Offering Polarity Therapy in a Parish Setting is a Bad Idea

CH writes: “My question is about an energy therapy called ‘Polarity Therapy’. Polarity Therapy is being done at the Catholic Church of my friend. I assumed that it was an OK therapy for Catholics because the Catholic Priest in charge of the Church and Nuns allow it and have  treatments. I have doubts that it is an approved Catholic therapy.”

First, it’s important to note that the Church rarely “approves” or “disapproves” specific therapies. A recent exception would be Reiki, which was condemned by the U.S. bishops. Otherwise, we are expected to rely on Church teaching to determine whether a therapy is compatible with our faith, such as psychic healing, the Silva Method, or practices that rely on divination, all of which involve the occult, which is strictly forbidden to us (See Catechism No. 2115). Does the practice involve calling upon gods, such as transcendental meditation which uses the names of Hindu gods/goddesses as mantras, or yoga with its physical postures that were designed as positions of worship to Hindu deities? (Ibid, No. 2112)

The treatment you mention, Polarity Therapy, falls under the heading of “energy medicine” because it is based on a perceived need to balance “life energies” which are scientifically unfounded and which the Pontifical document, Jesus Christ the Bearer of the Water of Life refers to as the “New Age god.” These treatments are problematic on several fronts because; 1) they introduce people to concepts that are part of a pantheistic belief system and, 2) they are scientifically unfounded and therefore have never been determined to be safe.  Persistence in the use of unproven alternative therapies ventures into the realm of superstition, in this case being known as “superstitious medicine.” Obviously, Catholics do not want to be involved in superstition (Catechism No. 2111).

Polarity therapy is a treatment involving manipulation, stretching exercises and diet in order to remove blocks in the flow of “life energy” between the positive (head) and negatives poles (feet) of the body. Polarity therapists use a variety of techniques to clear these paths such as twisting the torso, spinal realignment, curling the toes, rocking motions and moving the hands or crystals along the body’s so-called energy pathways.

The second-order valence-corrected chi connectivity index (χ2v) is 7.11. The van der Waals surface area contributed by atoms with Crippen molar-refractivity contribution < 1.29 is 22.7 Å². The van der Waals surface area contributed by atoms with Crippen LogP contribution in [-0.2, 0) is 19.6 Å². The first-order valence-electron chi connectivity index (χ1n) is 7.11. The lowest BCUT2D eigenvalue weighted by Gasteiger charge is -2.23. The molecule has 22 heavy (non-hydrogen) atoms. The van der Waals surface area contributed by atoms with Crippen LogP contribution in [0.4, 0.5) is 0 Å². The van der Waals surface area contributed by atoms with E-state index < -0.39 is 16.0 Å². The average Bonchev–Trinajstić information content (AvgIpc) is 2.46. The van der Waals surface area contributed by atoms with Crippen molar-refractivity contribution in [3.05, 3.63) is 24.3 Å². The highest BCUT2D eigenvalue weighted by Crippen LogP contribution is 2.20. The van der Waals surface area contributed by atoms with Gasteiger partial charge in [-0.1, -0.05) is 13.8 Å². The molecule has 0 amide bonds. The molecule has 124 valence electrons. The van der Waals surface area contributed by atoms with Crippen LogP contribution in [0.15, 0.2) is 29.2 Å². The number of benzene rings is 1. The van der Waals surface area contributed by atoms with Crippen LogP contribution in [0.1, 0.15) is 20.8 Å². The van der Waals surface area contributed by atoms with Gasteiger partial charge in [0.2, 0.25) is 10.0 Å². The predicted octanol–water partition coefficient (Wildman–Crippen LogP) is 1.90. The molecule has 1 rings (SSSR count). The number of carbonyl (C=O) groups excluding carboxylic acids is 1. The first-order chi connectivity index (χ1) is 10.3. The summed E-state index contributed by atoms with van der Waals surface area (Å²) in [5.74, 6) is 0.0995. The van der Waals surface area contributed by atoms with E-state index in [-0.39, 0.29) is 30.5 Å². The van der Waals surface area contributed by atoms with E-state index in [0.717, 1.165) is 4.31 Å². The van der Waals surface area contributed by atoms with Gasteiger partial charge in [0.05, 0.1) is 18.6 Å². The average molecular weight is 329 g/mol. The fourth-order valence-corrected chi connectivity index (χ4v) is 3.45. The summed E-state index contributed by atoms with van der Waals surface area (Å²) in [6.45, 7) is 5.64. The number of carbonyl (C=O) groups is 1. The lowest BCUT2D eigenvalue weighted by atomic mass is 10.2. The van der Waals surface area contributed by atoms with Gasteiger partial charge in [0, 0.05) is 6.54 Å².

It was developed in the 1940’s by Randolph Stone, a chiropractor, osteopath and naturopath, who studied was student of traditional medical practices from India and China.

According to the American Cancer Society (ACS), “Claims that polarity therapy is an effective treatment for cancer and other serious diseases have not been proven. The existence of energy field paths in the human body has also not been proven. Little clinical research has been published in peer-reviewed medical journals on polarity therapy.”

In spite of these poor credentials, the American Polarity Therapy Association reports that there are about 1,000 polarity therapists registered in the United States. While various schools and training programs exist worldwide to teach polarity therapy, none of these organizations are regulated by any government agency, which means just about anyone who says they’re qualified to train therapists can get away with doing so.

I seriously question the wisdom of promoting polarity therapy in a parish setting, not only because it is promoting pantheistic beliefs, but because there is always the risk of injury and your parish could be held liable if something goes wrong on their premises. Some parishes who venture into the realm of alternative therapies require that a person sign an agreement not to hold them liable if something goes wrong, which means the recipient must handle all medical bills – which could be substantial if it’s a long-term injury – another reason why untested therapies should not be offered or received in a parish setting.

A pastor should also consider the probability of introducing someone to this therapy who might decide to stop receiving conventional treatment for a serious condition such as diabetes or cancer. This happens more often than you might think, and is why the ACS warns that “Relying on this treatment alone and delaying or avoiding conventional medical care for cancer may have serious heal th consequences.”

I can’t see why any Catholic parish would subject itself or its parishioners to the many physical and spiritual risks inherent in the practice of polarity therapy.

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